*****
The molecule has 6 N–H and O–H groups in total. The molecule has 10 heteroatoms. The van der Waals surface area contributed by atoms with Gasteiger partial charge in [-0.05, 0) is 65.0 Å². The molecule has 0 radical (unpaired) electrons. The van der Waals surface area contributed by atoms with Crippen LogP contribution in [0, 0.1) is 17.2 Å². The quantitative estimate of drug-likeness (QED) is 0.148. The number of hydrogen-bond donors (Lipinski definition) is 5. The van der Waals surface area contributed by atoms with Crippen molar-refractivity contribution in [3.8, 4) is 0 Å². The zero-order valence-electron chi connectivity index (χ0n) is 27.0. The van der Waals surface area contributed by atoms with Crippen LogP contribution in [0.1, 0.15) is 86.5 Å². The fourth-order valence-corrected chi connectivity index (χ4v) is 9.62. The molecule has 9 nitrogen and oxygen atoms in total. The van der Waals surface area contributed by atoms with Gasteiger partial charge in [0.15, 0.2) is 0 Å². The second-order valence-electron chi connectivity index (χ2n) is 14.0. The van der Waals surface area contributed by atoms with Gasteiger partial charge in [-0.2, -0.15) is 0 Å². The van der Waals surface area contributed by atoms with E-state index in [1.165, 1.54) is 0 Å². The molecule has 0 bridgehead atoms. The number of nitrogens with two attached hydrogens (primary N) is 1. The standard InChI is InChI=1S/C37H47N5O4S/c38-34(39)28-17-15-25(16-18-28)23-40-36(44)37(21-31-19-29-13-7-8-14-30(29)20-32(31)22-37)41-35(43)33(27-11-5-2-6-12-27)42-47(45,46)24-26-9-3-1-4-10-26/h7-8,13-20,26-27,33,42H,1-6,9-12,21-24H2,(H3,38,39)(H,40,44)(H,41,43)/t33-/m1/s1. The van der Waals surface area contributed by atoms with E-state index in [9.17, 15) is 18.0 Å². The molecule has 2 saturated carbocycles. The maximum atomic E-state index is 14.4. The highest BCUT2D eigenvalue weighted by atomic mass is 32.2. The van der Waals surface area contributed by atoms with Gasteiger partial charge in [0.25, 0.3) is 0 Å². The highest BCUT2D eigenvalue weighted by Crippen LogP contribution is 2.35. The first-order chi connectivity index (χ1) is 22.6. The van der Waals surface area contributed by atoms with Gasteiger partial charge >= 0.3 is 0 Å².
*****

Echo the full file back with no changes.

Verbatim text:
The molecule has 6 N–H and O–H groups in total. The molecule has 10 heteroatoms. The van der Waals surface area contributed by atoms with Gasteiger partial charge in [-0.05, 0) is 65.0 Å². The molecule has 0 radical (unpaired) electrons. The van der Waals surface area contributed by atoms with Crippen LogP contribution in [0, 0.1) is 17.2 Å². The quantitative estimate of drug-likeness (QED) is 0.148. The number of hydrogen-bond donors (Lipinski definition) is 5. The van der Waals surface area contributed by atoms with Crippen molar-refractivity contribution in [3.8, 4) is 0 Å². The zero-order valence-electron chi connectivity index (χ0n) is 27.0. The van der Waals surface area contributed by atoms with Crippen LogP contribution in [0.1, 0.15) is 86.5 Å². The fourth-order valence-corrected chi connectivity index (χ4v) is 9.62. The molecule has 9 nitrogen and oxygen atoms in total. The van der Waals surface area contributed by atoms with Gasteiger partial charge in [0.15, 0.2) is 0 Å². The second-order valence-electron chi connectivity index (χ2n) is 14.0. The van der Waals surface area contributed by atoms with Gasteiger partial charge in [-0.2, -0.15) is 0 Å². The van der Waals surface area contributed by atoms with E-state index in [1.165, 1.54) is 0 Å². The molecule has 0 bridgehead atoms. The number of nitrogens with two attached hydrogens (primary N) is 1. The standard InChI is InChI=1S/C37H47N5O4S/c38-34(39)28-17-15-25(16-18-28)23-40-36(44)37(21-31-19-29-13-7-8-14-30(29)20-32(31)22-37)41-35(43)33(27-11-5-2-6-12-27)42-47(45,46)24-26-9-3-1-4-10-26/h7-8,13-20,26-27,33,42H,1-6,9-12,21-24H2,(H3,38,39)(H,40,44)(H,41,43)/t33-/m1/s1. The van der Waals surface area contributed by atoms with E-state index in [9.17, 15) is 18.0 Å². The molecule has 2 saturated carbocycles. The maximum atomic E-state index is 14.4. The highest BCUT2D eigenvalue weighted by atomic mass is 32.2. The van der Waals surface area contributed by atoms with Gasteiger partial charge in [0.25, 0.3) is 0 Å². The highest BCUT2D eigenvalue weighted by Crippen LogP contribution is 2.35. The first-order chi connectivity index (χ1) is 22.6. The van der Waals surface area contributed by atoms with Gasteiger partial charge >= 0.3 is 0 Å².